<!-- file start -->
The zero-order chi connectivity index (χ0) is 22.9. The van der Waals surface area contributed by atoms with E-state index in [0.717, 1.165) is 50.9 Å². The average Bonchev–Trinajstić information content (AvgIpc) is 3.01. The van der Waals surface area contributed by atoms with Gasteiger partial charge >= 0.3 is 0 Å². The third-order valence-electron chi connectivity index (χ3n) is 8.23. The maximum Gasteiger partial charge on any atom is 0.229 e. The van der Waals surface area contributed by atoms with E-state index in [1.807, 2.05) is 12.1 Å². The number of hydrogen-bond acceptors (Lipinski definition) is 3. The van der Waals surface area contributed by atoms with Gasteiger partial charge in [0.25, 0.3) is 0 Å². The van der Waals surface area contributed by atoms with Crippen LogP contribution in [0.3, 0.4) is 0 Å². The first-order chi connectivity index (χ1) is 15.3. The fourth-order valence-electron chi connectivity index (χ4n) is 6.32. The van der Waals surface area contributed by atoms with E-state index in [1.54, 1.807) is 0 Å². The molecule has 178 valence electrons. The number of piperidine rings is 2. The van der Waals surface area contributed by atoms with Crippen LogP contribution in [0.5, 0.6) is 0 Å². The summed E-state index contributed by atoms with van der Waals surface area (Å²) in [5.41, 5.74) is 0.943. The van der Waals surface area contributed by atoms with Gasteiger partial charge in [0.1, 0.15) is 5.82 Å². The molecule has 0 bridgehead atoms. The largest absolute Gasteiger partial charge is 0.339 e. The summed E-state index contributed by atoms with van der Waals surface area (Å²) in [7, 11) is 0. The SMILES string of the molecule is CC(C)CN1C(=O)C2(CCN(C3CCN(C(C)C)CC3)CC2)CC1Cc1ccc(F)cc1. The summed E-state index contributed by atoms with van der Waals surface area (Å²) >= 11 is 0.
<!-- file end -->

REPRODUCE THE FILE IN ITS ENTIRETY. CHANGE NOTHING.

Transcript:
The zero-order chi connectivity index (χ0) is 22.9. The van der Waals surface area contributed by atoms with E-state index in [0.717, 1.165) is 50.9 Å². The average Bonchev–Trinajstić information content (AvgIpc) is 3.01. The van der Waals surface area contributed by atoms with Gasteiger partial charge >= 0.3 is 0 Å². The third-order valence-electron chi connectivity index (χ3n) is 8.23. The maximum Gasteiger partial charge on any atom is 0.229 e. The van der Waals surface area contributed by atoms with E-state index in [1.807, 2.05) is 12.1 Å². The number of hydrogen-bond acceptors (Lipinski definition) is 3. The van der Waals surface area contributed by atoms with Gasteiger partial charge in [0.25, 0.3) is 0 Å². The van der Waals surface area contributed by atoms with Crippen LogP contribution in [0.3, 0.4) is 0 Å². The first-order chi connectivity index (χ1) is 15.3. The fourth-order valence-electron chi connectivity index (χ4n) is 6.32. The van der Waals surface area contributed by atoms with E-state index in [1.54, 1.807) is 0 Å². The molecule has 178 valence electrons. The number of piperidine rings is 2. The van der Waals surface area contributed by atoms with Crippen LogP contribution in [0.5, 0.6) is 0 Å². The summed E-state index contributed by atoms with van der Waals surface area (Å²) in [5.41, 5.74) is 0.943. The van der Waals surface area contributed by atoms with Gasteiger partial charge in [0.1, 0.15) is 5.82 Å². The molecule has 0 bridgehead atoms. The largest absolute Gasteiger partial charge is 0.339 e. The summed E-state index contributed by atoms with van der Waals surface area (Å²) in [7, 11) is 0. The SMILES string of the molecule is CC(C)CN1C(=O)C2(CCN(C3CCN(C(C)C)CC3)CC2)CC1Cc1ccc(F)cc1. The summed E-state index contributed by atoms with van der Waals surface area (Å²) >= 11 is 0.